The mice were killed 1, 2, 4 or 6 weeks after injection and splenic CD4+ T cells were prepared and stimulated with 100 g of OVA for 4 days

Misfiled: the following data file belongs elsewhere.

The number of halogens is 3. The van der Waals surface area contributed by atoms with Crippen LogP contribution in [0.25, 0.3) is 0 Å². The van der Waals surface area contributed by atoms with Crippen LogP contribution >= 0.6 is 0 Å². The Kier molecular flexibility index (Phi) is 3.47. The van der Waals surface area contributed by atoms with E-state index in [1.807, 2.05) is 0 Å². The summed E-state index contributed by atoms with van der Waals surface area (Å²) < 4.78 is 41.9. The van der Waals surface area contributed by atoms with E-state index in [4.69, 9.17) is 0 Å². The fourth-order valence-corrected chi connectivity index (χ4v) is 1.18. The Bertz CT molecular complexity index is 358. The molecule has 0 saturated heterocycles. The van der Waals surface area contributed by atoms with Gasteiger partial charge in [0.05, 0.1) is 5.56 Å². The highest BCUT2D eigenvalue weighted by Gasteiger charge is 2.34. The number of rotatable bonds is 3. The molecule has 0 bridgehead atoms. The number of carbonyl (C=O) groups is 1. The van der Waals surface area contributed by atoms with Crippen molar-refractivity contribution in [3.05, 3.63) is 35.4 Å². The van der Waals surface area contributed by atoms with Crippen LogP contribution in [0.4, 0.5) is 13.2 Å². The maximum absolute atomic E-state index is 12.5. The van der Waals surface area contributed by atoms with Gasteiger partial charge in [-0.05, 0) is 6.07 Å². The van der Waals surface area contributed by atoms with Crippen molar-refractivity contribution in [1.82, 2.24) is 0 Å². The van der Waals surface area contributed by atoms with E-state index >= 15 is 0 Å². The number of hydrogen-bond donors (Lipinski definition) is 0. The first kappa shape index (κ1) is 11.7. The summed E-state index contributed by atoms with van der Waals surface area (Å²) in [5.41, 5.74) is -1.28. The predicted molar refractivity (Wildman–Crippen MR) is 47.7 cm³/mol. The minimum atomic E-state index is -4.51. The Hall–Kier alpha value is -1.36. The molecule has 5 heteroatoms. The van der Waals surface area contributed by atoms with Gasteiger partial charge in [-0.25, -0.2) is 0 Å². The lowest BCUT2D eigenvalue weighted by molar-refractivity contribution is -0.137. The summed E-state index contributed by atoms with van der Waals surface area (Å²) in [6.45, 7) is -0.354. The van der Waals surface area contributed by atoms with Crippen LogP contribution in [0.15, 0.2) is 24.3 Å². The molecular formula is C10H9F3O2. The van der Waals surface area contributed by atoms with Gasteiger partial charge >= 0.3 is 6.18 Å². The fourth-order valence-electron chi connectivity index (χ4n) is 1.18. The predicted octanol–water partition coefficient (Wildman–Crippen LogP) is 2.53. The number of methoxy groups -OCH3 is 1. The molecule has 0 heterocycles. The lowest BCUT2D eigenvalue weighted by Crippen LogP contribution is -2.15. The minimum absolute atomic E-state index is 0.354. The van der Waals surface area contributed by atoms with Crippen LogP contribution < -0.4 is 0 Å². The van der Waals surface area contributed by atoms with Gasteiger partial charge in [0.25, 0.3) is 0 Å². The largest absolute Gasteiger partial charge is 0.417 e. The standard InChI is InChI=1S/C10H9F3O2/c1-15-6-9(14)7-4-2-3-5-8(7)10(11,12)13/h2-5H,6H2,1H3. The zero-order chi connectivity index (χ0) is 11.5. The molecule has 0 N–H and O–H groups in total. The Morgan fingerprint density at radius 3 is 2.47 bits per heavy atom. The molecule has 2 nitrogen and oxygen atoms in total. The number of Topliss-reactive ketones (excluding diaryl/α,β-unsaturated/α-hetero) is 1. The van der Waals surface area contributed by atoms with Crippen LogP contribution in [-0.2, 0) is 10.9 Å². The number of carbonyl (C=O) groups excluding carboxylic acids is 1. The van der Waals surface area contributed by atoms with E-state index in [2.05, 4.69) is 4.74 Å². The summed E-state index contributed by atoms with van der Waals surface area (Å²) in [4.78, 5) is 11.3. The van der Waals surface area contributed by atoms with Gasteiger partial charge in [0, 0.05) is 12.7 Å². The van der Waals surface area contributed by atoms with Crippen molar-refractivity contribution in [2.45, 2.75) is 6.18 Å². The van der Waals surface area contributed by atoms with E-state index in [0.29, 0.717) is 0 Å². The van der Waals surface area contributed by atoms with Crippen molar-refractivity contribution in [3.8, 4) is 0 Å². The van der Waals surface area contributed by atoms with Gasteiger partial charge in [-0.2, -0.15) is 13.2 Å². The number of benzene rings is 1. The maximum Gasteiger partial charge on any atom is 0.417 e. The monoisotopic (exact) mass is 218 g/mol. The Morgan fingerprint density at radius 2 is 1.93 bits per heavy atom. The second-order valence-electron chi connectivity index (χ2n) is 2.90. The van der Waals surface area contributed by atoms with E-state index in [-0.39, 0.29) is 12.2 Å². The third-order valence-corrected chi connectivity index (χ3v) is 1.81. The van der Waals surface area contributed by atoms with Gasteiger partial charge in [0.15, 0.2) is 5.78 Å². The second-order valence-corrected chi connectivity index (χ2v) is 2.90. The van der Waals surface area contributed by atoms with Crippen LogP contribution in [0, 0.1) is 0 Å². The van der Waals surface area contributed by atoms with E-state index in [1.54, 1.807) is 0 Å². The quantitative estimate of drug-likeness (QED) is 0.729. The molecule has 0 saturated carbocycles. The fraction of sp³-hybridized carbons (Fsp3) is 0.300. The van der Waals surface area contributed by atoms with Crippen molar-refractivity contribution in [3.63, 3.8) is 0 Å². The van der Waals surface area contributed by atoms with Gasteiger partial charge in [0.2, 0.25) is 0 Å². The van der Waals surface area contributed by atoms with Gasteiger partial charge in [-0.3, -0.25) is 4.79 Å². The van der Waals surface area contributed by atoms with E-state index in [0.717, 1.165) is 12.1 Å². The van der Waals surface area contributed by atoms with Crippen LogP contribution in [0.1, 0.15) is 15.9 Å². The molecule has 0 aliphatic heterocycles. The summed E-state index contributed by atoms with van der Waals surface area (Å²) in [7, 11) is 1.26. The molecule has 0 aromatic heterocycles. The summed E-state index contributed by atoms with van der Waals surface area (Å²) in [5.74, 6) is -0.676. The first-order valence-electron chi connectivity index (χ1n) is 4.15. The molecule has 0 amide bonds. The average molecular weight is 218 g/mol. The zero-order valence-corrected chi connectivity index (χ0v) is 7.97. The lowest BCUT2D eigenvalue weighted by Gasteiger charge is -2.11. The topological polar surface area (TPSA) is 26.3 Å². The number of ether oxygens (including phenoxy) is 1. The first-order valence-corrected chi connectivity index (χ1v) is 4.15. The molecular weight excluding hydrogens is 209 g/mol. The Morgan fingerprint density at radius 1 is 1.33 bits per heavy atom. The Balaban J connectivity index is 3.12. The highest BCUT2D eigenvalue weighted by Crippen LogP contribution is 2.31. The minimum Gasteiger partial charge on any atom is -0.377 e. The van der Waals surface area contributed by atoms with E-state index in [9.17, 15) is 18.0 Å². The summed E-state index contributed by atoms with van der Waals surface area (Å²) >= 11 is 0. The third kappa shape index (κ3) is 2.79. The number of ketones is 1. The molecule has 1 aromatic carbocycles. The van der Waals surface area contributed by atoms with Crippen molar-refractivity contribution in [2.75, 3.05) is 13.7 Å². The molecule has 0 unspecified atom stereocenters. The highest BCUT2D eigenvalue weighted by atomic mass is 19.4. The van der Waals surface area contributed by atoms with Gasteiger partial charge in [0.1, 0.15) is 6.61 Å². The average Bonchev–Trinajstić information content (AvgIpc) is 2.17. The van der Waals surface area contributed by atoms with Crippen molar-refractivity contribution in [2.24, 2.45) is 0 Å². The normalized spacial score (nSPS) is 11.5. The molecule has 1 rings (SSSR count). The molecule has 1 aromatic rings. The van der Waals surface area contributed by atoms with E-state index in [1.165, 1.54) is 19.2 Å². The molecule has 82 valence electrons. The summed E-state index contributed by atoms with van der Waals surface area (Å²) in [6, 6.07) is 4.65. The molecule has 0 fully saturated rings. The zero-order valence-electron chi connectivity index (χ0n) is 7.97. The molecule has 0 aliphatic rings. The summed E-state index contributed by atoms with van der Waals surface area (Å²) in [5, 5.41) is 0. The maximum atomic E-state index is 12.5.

The mice were killed 1, 2, 4 or 6 weeks after injection and splenic CD4+ T cells were prepared and stimulated with 100 g of OVA for 4 days. to injection with pAnti-CD3sFv DNA. In addition, pAnti-CD3sFv/IL-18 was more efficient than a mixture of pAnti-CD3sFv + pIL-18 in inducing OVA-specific, Th1 immune responses and also in inhibiting OVA-specific, IL-4 production. These studies indicate that vaccination with pAnti-CD3sFv/IL-18 fusion DNA efficiently induces the Th1 immune response in antigen-sensitized mice. Introduction The T-helper lymphocyte is responsible for orchestrating the appropriate immune response to a wide variety of pathogens. The recognition of the polarized T-helper (Th) cell subsets Th1 and Th2 has led to an understanding of the role of these cells in co-ordinating a variety of immune responses.1,2 Th1 cells selectively secrete interferon- (IFN-), interleukin (IL)-2 and tumour necrosis factor- (TNF-), and regulate cell-mediated immunity characterized by the production of complement-fixing and opsonizing antibodies such as immunoglobulin G2a (IgG2a). Th2 Bambuterol cells produce IL-4, IL-5, IL-6 and IL-10, which are involved in the development of humoral immune responses, including expression of immunoglobulin G1 (IgG1) and immunoglobulin E (IgE) isotypes. These two Th subsets regulate each others’ function through the antagonistic activity of their respective cytokines. Increasing evidence indicates that the outcome of many diseases is determined by the balance between Th1- and Th2-mediated immune responses.3,4 Polarized Th1-and Th2-type responses play different roles in protection, Th1 being effective in the defence against intracellular pathogens and Th2 against intestinal nematodes. Moreover, Th1 and Th2 subsets are responsible for different types of Bambuterol immunopathological reactions. Th1 responses predominate in organ-specific autoimmune disorders, acute allograft rejection, recurrent abortions and in some chronic inflammatory disorders. In contrast, Th2 responses predominate in Omenn’s syndrome, transplantation tolerance, chronic graft-versus-host disease and allergic diseases. A number of factors determine which Th subsets predominate in an immune response.5 These include the physical form of the antigen, as well as the density and affinity of the peptide ligand, costimulatory signals provided by antigen-presenting cells (APCs), hormones released into the microenvironment and genetic background of the T cells.6,7 Most importantly, the cytokine microenvironment in which the initial antigen priming occurs is responsible for influencing the induction of either Th1- or Th2-mediated immune responses. IFN- and IL-12 induce Th1-mediated responses, while IL-4 drives the response into Th2-mediated immune responses. IL-18 is an 18 300 molecular-weight cytokine that was first identified as an IFN–inducing factor (IGIF) by its ability to induce IFN- production in mice with endotoxin shock.8 IL-18 is initially produced Bambuterol in a biologically inactive precursor form and, after cleavage with IL-1-converting enzyme (ICE; caspase-1), a bioactive, mature IL-18 is secreted.9 In collaboration with IL-12, IL-18 is known to stimulate Bambuterol Th1-mediated immune responses, which play a critical role in host defences against several infectious micro-organisms (including intracellular bacteria, fungi and protozoa) through the induction of IFN-, and also in tumour immunotherapy by its potent capacity to augment the cytotoxic activity of natural killer (NK) and T cells and models.18 In this report, our results show that pAnti-CD3sFv/IL-18 DNA increases the production of both OVA-specific IFN- and anti-OVA IgG2a in OVA-sensitized mice, thereby leading to Bambuterol the efficient induction of Th1 immune responses in an antigen-specific manner. Materials and methods Materials, cells and mice Murine VHL recombinant IFN- and recombinant IL-4 were obtained from Genzyme Co. (Cambridge, MA). Ovalbumin (OVA) was obtained from ICN Biomedicals (Irvine, CA). Anti-OVA IgG1 and IgG2a monoclonal antibodies (mAbs) were used as standards for each isotype-specific enzyme-linked immunosorbent assay (ELISA). Rabbit anti-OVA serum was purchased from Cappel Co. (Durham, NC). Polyclonal mouse anti-OVA were prepared from the sera of immunized mice after repeated injections of OVA in complete Freunds adjuvant, followed by OVA in incomplete Freunds adjuvant. Horseradish peroxidase (HRP)-labelled goat anti-mouse IgG1 or IgG2a were purchased from Southern Biotechnology Associates Inc. (Birmingham, AL). HeLa cells and spleen cells were grown in Dulbecco’s modified Eagle’s minimal essential medium (DMEM) containing 10% fetal bovine serum and antibiotics. HeLa cells were purchased from the American Type Culture Collection (ATCC, Rockville, MD). Female, 6- to 8-week-old BALB/c (H-2d) mice were purchased from Daehan Animal Co., Ltd (Seoul, Korea). The mice were maintained and treated according to the National Institutes of Health Guidelines for the Care and Use of Laboratory Animals. Construction of an expression plasmid carrying an anti-CD3sFv/IL-18 gene A mammalian expression plasmid (donated from Dr M. E. Reff),19 containing an SV40 origin of replication and designed for expression of immunoglobulin genes, was modified to eliminate most of the immunoglobulin-coding regions as well as the neomycin-resistance gene. The plasmid pAnti-CD3sFv/IL-18 was constructed by first inserting the anti-CD3sFv cDNA in-frame with the human immunoglobulin leader sequence, to permit secretion of the translated protein. Then, the anti-CD3sFv cDNA was cloned by polymerase chain.